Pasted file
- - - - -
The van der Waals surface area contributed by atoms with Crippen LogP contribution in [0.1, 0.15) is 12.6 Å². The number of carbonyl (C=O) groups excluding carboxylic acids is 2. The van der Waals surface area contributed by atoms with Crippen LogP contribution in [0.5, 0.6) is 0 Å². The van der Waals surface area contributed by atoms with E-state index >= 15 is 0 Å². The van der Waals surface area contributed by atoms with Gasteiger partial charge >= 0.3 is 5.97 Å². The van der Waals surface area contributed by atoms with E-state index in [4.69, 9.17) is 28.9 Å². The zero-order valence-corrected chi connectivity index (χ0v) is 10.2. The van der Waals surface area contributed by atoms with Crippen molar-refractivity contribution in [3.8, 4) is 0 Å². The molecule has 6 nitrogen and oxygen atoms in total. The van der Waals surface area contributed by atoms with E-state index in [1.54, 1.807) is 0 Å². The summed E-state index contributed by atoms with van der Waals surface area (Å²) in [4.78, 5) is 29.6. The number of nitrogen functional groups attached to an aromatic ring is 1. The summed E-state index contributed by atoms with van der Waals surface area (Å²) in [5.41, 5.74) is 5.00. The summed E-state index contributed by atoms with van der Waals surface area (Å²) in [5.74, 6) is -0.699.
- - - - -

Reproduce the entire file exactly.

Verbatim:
The van der Waals surface area contributed by atoms with Crippen LogP contribution in [0.1, 0.15) is 12.6 Å². The number of carbonyl (C=O) groups excluding carboxylic acids is 2. The van der Waals surface area contributed by atoms with Crippen LogP contribution in [0.5, 0.6) is 0 Å². The van der Waals surface area contributed by atoms with E-state index >= 15 is 0 Å². The van der Waals surface area contributed by atoms with Gasteiger partial charge >= 0.3 is 5.97 Å². The van der Waals surface area contributed by atoms with E-state index in [4.69, 9.17) is 28.9 Å². The zero-order valence-corrected chi connectivity index (χ0v) is 10.2. The van der Waals surface area contributed by atoms with Crippen molar-refractivity contribution in [3.8, 4) is 0 Å². The molecule has 6 nitrogen and oxygen atoms in total. The van der Waals surface area contributed by atoms with E-state index in [1.54, 1.807) is 0 Å². The summed E-state index contributed by atoms with van der Waals surface area (Å²) in [4.78, 5) is 29.6. The number of nitrogen functional groups attached to an aromatic ring is 1. The summed E-state index contributed by atoms with van der Waals surface area (Å²) in [5.41, 5.74) is 5.00. The summed E-state index contributed by atoms with van der Waals surface area (Å²) in [5.74, 6) is -0.699.